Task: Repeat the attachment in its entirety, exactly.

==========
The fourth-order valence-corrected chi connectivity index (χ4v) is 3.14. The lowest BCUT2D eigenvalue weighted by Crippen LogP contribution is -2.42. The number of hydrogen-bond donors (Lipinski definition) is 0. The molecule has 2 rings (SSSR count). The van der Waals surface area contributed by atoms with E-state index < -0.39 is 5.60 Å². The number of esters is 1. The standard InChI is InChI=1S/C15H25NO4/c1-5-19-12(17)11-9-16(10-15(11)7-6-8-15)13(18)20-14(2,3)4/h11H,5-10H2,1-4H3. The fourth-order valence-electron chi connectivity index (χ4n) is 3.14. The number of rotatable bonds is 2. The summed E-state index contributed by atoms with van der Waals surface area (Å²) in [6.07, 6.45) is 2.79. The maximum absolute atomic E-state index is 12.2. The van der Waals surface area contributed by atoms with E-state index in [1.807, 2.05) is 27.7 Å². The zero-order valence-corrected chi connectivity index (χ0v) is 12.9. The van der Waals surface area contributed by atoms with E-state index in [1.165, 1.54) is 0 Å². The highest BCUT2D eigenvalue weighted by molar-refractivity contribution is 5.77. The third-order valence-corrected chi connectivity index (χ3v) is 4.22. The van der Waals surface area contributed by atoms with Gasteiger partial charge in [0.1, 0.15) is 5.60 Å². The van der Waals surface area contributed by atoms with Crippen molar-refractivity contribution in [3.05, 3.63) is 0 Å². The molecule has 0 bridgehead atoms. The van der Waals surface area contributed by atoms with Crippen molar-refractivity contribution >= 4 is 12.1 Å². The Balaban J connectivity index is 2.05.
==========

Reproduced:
The fourth-order valence-corrected chi connectivity index (χ4v) is 3.14. The lowest BCUT2D eigenvalue weighted by Crippen LogP contribution is -2.42. The number of hydrogen-bond donors (Lipinski definition) is 0. The molecule has 2 rings (SSSR count). The van der Waals surface area contributed by atoms with E-state index < -0.39 is 5.60 Å². The number of esters is 1. The standard InChI is InChI=1S/C15H25NO4/c1-5-19-12(17)11-9-16(10-15(11)7-6-8-15)13(18)20-14(2,3)4/h11H,5-10H2,1-4H3. The fourth-order valence-electron chi connectivity index (χ4n) is 3.14. The number of rotatable bonds is 2. The summed E-state index contributed by atoms with van der Waals surface area (Å²) in [6.07, 6.45) is 2.79. The maximum absolute atomic E-state index is 12.2. The van der Waals surface area contributed by atoms with E-state index in [1.807, 2.05) is 27.7 Å². The zero-order valence-corrected chi connectivity index (χ0v) is 12.9. The van der Waals surface area contributed by atoms with E-state index in [1.165, 1.54) is 0 Å². The highest BCUT2D eigenvalue weighted by molar-refractivity contribution is 5.77. The third-order valence-corrected chi connectivity index (χ3v) is 4.22. The van der Waals surface area contributed by atoms with Gasteiger partial charge in [0.1, 0.15) is 5.60 Å². The van der Waals surface area contributed by atoms with Crippen molar-refractivity contribution in [3.05, 3.63) is 0 Å². The molecule has 0 bridgehead atoms. The van der Waals surface area contributed by atoms with Crippen molar-refractivity contribution >= 4 is 12.1 Å². The Balaban J connectivity index is 2.05.